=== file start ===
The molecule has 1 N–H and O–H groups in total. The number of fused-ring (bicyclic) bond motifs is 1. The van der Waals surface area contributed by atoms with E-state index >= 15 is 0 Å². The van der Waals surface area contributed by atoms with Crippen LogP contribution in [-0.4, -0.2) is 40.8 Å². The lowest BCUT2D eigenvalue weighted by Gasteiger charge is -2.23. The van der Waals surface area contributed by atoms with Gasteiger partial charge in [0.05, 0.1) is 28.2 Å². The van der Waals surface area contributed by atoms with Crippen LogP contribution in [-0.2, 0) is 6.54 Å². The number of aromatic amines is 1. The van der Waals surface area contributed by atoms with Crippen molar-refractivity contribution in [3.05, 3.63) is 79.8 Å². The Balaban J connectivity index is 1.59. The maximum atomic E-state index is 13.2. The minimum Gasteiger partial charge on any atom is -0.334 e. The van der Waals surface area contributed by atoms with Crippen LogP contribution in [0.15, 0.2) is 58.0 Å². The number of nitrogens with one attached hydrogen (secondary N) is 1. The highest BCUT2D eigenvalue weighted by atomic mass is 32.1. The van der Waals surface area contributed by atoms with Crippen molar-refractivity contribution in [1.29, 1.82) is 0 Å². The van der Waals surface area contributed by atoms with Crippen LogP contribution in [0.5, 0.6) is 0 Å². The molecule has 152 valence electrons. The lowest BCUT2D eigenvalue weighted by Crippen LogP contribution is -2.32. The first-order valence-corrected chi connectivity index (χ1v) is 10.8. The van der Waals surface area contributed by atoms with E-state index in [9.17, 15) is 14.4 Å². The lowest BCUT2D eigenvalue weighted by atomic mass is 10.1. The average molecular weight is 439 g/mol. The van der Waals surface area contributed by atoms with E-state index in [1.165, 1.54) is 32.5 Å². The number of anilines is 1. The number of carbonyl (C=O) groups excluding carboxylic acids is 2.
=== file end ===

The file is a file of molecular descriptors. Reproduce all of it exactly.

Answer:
The molecule has 1 N–H and O–H groups in total. The number of fused-ring (bicyclic) bond motifs is 1. The van der Waals surface area contributed by atoms with E-state index >= 15 is 0 Å². The van der Waals surface area contributed by atoms with Crippen LogP contribution in [-0.4, -0.2) is 40.8 Å². The lowest BCUT2D eigenvalue weighted by Gasteiger charge is -2.23. The van der Waals surface area contributed by atoms with Gasteiger partial charge in [0.05, 0.1) is 28.2 Å². The van der Waals surface area contributed by atoms with Crippen LogP contribution in [-0.2, 0) is 6.54 Å². The number of aromatic amines is 1. The van der Waals surface area contributed by atoms with Crippen molar-refractivity contribution in [3.05, 3.63) is 79.8 Å². The Balaban J connectivity index is 1.59. The maximum atomic E-state index is 13.2. The minimum Gasteiger partial charge on any atom is -0.334 e. The van der Waals surface area contributed by atoms with Crippen LogP contribution in [0.15, 0.2) is 58.0 Å². The number of nitrogens with one attached hydrogen (secondary N) is 1. The highest BCUT2D eigenvalue weighted by atomic mass is 32.1. The van der Waals surface area contributed by atoms with Crippen molar-refractivity contribution in [1.29, 1.82) is 0 Å². The van der Waals surface area contributed by atoms with Crippen LogP contribution in [0.5, 0.6) is 0 Å². The molecule has 152 valence electrons. The lowest BCUT2D eigenvalue weighted by Crippen LogP contribution is -2.32. The first-order valence-corrected chi connectivity index (χ1v) is 10.8. The van der Waals surface area contributed by atoms with E-state index in [9.17, 15) is 14.4 Å². The lowest BCUT2D eigenvalue weighted by atomic mass is 10.1. The average molecular weight is 439 g/mol. The van der Waals surface area contributed by atoms with E-state index in [1.165, 1.54) is 32.5 Å². The number of anilines is 1. The number of carbonyl (C=O) groups excluding carboxylic acids is 2.